I can’t remember which business book first told me to pay myself first. It was back in the beginning of my career when I was handling the finances with the skill of a stoned teenager with her mother’s credit card. Shortly after selling my Volkswagen van, the one that was parked on a grassy knoll with my hair salon’s name painted across the side (our official sign,) in order to pay rent, I figured that something would have to change if I wanted to stay in business.
Up until then, I thought we just needed to make more money to really get things moving. But what I needed was peace of mind and stability. And while on the surface, the entrepreneurial life doesn’t seem to award that too quickly, it’s something that we have the freedom to create and pursue.
So I started giving myself a paycheque. Up until that point I would scrape whatever was left, taking a few hundred bucks here and there to pay my bills or put a payment on my credit card that I’d used to buy shoes I didn’t need (because when you’re 20, you think that credit cards are magic money.)
Paying myself first, having a clear and specific monthly income was the beginning of feeling professionally stable. It’s a lot harder to navigate the ups and downs of running a company if those ups and downs impact your basic necessities. With this as my bottom line, knowing I’d have food in my fridge and my rent paid, it gave me a great capacity to roll with the wild times. When I’d review the expenses or look for what to cut, it wasn’t my paycheque. Paying myself first kept me rooted while I developed my resourcefulness and courage.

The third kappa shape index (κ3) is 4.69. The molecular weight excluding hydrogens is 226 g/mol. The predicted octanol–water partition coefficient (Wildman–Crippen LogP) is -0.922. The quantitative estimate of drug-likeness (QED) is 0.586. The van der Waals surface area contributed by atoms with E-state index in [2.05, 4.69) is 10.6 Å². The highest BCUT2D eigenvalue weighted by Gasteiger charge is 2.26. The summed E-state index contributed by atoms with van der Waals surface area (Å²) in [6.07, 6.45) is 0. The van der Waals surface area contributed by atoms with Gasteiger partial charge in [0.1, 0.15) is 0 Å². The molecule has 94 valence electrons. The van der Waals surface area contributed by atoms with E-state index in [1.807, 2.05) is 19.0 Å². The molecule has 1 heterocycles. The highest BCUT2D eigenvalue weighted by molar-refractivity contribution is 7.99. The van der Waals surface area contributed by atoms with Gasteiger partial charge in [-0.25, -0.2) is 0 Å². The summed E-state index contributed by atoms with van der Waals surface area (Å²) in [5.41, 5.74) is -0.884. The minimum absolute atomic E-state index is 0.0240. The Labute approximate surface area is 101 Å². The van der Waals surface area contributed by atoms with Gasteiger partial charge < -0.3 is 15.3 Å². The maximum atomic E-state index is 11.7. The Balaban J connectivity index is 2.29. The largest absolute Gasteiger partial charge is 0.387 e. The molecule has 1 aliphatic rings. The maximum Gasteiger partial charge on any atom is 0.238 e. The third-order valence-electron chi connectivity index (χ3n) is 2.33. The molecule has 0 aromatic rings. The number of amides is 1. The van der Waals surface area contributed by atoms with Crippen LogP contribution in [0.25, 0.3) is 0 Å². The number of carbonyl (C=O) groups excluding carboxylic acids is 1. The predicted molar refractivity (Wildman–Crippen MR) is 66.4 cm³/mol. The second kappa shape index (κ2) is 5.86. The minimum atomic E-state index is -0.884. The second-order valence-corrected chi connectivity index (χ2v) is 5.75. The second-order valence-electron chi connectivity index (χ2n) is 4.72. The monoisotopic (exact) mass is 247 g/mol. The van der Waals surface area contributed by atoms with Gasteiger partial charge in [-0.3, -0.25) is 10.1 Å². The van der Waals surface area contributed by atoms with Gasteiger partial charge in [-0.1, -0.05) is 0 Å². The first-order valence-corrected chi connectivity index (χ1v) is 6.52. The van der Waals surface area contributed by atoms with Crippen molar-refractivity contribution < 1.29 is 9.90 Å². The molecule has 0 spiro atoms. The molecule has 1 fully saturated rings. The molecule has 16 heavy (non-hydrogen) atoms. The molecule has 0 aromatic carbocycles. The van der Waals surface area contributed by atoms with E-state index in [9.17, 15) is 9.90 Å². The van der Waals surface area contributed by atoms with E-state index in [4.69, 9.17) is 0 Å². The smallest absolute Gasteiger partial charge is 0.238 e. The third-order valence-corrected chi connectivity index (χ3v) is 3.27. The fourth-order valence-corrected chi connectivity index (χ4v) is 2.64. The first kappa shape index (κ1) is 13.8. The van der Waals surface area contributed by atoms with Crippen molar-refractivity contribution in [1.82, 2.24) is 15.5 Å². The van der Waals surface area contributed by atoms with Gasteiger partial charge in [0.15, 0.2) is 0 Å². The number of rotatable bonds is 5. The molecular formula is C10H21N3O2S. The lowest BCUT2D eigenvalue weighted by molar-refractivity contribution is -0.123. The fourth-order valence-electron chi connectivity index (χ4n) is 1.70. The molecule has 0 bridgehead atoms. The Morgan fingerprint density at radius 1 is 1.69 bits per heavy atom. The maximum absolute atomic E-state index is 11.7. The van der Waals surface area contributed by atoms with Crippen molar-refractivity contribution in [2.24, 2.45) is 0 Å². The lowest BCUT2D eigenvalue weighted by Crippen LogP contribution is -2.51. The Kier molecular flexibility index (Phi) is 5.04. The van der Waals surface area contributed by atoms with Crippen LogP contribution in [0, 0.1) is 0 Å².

Being in survival mode undercuts the joy in coming up with creative solutions. We need the space to breathe and believe, to study and sit and ask and listen.
This lesson applies everywhere. If you’ve got yours, it’s easier to thrive. It’s not only the ‘pay yourself first’ policy, it’s also the ‘put your oxygen mask on first’ policy, or what I’m now changing to the ‘Make Sweet Love to Yourself First’ policy. I’m not referring to masturbation here. Although I could be. Let me ‘splain myself…
If I go too long without writing, I become up-tight and neurotic. If I go too long without meditating, the habitual flutters of my mind start to run the human and the quality of my presence diminishes. If I go too long without practicing yoga, I start to dissociate from my body and become overly identified with my mind. If I go too long without the company of trees, I ascribe meaning and significance to the superficial and lose the plot a little.
These are the primary ways I make sweet love to myself. If I’m writing, practicing and getting outside, the rest flows however it does and I have the resources to deal. But here’s the tricky part, the part that takes me out at the knees. When uncertainty arises, when change occurs, when life circumstances start to heat up, the mind says to leave these for now and attend to the urgencies before me.
Just like in the early days when money owed had one more zero than the coin coming in and it really, really felt like I should I shouldn’t pay myself, this fast-paced, distraction-rich world of ours will say there’s no time for what you love most. The voices in your head will back that up. Perhaps they’ll tell you that you don’t deserve it or you’re not good enough. They’ll tell you that you haven’t earned it yet, that you’ll be able to prioritize what nourishes you once you get through this time or that deadline. They’ll tell you that it’s frivolous or lazy or indulgent or won’t really get you to the rung of the ladder you’re supposed to care about.
Learning to love ourselves, to make it a priority, to be kind and create boundaries around ensuring that we really get what loves us up, turns us on and gets us off, on the deepest level, is a culturally underdeveloped life skill. It should have the same priority and be as automatic as brushing your teeth.
So what’s your love? Are you doing it? Are you allowing yourself what you most yearn to receive? Take the paycheque, breathe the oxygen, make sweet, sweet love to yourself. Then, and only then, can the rest of what you’re doing bring you the value you’re intending.